6 recruiting trends for 2022
What will 2022 be like for HR? What new aspects will it focus on and what will it bring forward from 2021?
The fact that the world of work, due to the pandemic, has faced new challenges and is still doing so is something we deal with every day, but HR professionals also have a number of challenges to face. Firstly, because the role of HR has changed considerably and has become even more important than in the past, becoming a truly strategic function for the company’s business. And it doesn’t matter whether the company has five employees or five thousand.
That’s why it’s good to know which are the HR trends of this 2022, also to understand how to renew your recruiting strategies, employer branding, employee retention and so on.
We have selected 6 trends for you to keep an eye on. Let’s see what they are.
1. Hybrid work
A word that increasingly marks work is the adjective hybrid, i.e. involving people working in presence, remotely or in smart working. And also that the same worker can decide, in consultation with the company, to work in one of the three modes or all of them together.
What was triggered by the pandemic, when working from home and in smart mode became a necessity, has therefore become fully embedded in the way a company and its resources are managed, which is why there will be no turning back.
Not least because people want to have flexible hours, retain the freedom to go to the gym, pick up their children without time off or do that work-related puzzle at night when everyone is asleep.
Hybrid working has brought benefits not only for employees, but also for companies that have saved costs and moved forward in adopting tools that allow remote collaboration.
This first trend, then, is nothing new, but it is vital that companies do not go backwards, as some tried to do last October by bringing everyone back into the presence and for 5 days a week.
Companies that are less flexible in 2022, because they may think that there is no longer a need for people to work remotely, will become less attractive than others and less competitive. This is also because younger and more talented people, as well as those with more experience, will consider smart working as one of the benefits when choosing a company to apply for. On the other hand, those who have been with the company for a long time will, in the absence of certain conditions, look around to find a flexibility that they had made their own and that is no longer guaranteed.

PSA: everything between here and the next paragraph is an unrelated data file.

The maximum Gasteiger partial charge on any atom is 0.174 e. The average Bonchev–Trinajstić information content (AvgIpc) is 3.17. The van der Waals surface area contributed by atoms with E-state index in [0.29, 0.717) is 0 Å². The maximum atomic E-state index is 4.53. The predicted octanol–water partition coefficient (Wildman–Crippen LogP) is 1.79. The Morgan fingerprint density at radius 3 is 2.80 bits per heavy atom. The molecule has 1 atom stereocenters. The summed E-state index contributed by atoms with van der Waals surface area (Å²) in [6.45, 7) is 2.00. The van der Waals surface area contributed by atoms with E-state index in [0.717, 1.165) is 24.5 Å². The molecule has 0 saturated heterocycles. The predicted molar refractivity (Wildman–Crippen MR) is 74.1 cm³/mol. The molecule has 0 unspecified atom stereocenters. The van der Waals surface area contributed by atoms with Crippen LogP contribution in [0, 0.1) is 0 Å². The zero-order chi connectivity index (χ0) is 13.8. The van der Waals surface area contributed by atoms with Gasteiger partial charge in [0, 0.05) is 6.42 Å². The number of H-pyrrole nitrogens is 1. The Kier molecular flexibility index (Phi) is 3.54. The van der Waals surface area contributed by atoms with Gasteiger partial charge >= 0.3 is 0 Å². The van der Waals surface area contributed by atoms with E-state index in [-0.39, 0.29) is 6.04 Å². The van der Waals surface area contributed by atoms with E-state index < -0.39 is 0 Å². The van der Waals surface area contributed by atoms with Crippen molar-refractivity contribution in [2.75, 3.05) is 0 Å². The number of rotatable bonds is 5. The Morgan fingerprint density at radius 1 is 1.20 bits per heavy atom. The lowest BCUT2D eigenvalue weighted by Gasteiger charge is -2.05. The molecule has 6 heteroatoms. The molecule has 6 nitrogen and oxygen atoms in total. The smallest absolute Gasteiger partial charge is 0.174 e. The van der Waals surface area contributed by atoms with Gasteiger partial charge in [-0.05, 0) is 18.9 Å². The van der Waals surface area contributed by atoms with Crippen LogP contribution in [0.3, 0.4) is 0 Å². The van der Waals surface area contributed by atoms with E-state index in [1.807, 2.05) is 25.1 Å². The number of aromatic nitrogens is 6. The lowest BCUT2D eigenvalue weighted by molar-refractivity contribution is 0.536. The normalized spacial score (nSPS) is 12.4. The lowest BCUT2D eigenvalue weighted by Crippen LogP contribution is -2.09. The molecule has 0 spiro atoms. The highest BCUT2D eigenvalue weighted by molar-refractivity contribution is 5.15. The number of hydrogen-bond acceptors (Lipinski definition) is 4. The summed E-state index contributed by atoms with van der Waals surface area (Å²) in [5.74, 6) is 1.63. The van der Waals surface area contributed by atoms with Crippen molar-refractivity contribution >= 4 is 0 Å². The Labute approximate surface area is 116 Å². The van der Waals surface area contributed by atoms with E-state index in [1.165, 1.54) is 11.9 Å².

Failure to take this trend into account means increasing staff turnover and losing valuable people who are difficult to replace.
And this will obviously also apply to those working in the HR team: it will be good to provide for times when people in the team meet face-to-face, but also to work with people remotely.
2. Artificial intelligence and automation
Another trend to watch out for is the increased use of Artificial Intelligence in recruiting and an increasing reliance on automation processes with software that enables this. This is also because AI not only improves recruiting processes and reduces costs, but above all shows that in some cases it can be very effective.
To give a few examples: a proprietary Artificial Intelligence technology such as Inda makes it possible to reduce the biases that are usually involved in choosing one candidate over another.
As we know, all people, recruiters included, can be ‘victims’ of cognitive biases that could lead them to discard a valid person.
AI works to screen candidates on the basis of specific requirements and without bias (another example is blind recruiting), but not only that. Thanks to the analysis of the semantic meaning of words and texts, it is possible to go deeper into what is written in the CV. With an AI system, it is possible to assign a semantic similarity score and rank the applications according to how well they match the required profile.
Recruiters then use these technologies to schedule interviews, to chat with candidates during key moments of the candidate journey, and one of the most popular tools is the chatbot.
So AI definitely makes a technological leap forward for the company, gives the recruiter the opportunity to focus on more strategic activities and reduces the time to hire.
3. Diversity and inclusion
Diversity and inclusion are a real trend for 2022, so much so that there is an acronym for them: DEI. But what does it mean? If it is true that diversity enriches, brings new life to a company, etc., we need to make sure that this is the case in practice. We have said it in part: with Artificial Intelligence we avoid any unconscious bias at the time of recruitment.